As a matter of fact, it's practically filet mignon, when it comes to parking anyway.
Yes, that's right: San Francisco leads the pack when it comes to parking. That's according to George Mason University economist Tyler Cowen, who writes, "Manhattan streets are full of cars cruising around, looking for cheaper on-street parking, rather than pulling into a lot. The waste includes drivers’ lost time and the costs of running those engines. By contrast, San Francisco has just instituted a pioneering program to connect parking meter prices to supply and demand, with prices being adjusted, over time, within a general range of 25 cents to $6 an hour."
He's talking about SFPark, which is indeed a groundbreaking program. Tiny sensors embedded in the asphalt let drivers know where to find open spaces, so searching for a space becomes a thing of the past. What's more, the program will recognize streets where there are too few open spots and raise prices to encourage turnover. It'll also lower prices in areas with too many open spaces.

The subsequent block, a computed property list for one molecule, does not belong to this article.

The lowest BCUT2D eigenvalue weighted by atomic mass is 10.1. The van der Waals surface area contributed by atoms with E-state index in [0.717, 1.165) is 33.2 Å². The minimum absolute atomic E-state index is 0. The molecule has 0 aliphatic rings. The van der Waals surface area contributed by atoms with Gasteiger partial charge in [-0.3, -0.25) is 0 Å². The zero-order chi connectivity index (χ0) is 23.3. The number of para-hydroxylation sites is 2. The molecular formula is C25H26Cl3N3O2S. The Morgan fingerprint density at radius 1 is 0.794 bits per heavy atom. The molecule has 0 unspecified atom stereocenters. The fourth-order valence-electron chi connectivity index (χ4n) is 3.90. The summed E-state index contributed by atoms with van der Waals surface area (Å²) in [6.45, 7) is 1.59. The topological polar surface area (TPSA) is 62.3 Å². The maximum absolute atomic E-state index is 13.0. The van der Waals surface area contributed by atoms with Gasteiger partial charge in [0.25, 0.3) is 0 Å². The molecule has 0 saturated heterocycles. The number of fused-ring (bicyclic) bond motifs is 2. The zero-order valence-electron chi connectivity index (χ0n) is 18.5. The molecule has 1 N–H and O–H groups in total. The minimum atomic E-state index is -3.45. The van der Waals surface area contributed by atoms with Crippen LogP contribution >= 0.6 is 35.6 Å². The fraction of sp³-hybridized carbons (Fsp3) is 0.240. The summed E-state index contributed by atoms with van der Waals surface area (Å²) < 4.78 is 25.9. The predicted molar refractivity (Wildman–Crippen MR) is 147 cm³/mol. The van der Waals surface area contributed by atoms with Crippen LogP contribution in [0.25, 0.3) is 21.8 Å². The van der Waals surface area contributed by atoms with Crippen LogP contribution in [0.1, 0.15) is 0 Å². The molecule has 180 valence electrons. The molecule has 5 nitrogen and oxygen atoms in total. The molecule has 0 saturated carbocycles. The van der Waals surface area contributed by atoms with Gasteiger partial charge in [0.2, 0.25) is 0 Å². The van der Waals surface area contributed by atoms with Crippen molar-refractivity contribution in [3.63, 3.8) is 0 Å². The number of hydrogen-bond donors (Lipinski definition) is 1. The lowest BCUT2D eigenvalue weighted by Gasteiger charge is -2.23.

This kind of technology is needed, Cowen says, because parking spaces have tons of hidden costs. We may think of them as "free," or at least cheap, but in reality we're paying through the nose for them in the form of subsidies -- as much as $127 billion a year or more, according to UCLA Professor Donald Shoup. Even the priciest of parking spaces kept artificially cheap thanks to costs paid by taxpayers and property owners.
"Who pays for free parking? Everyone but the motorist," Shoup says. For his part, Shoup has called SF's parking efforts "pathbreaking."
So, breathe a little easier, SF. You may be a sleepy suburb of a city, but at least you've got your head screwed on straight when it comes to putting cars in their place.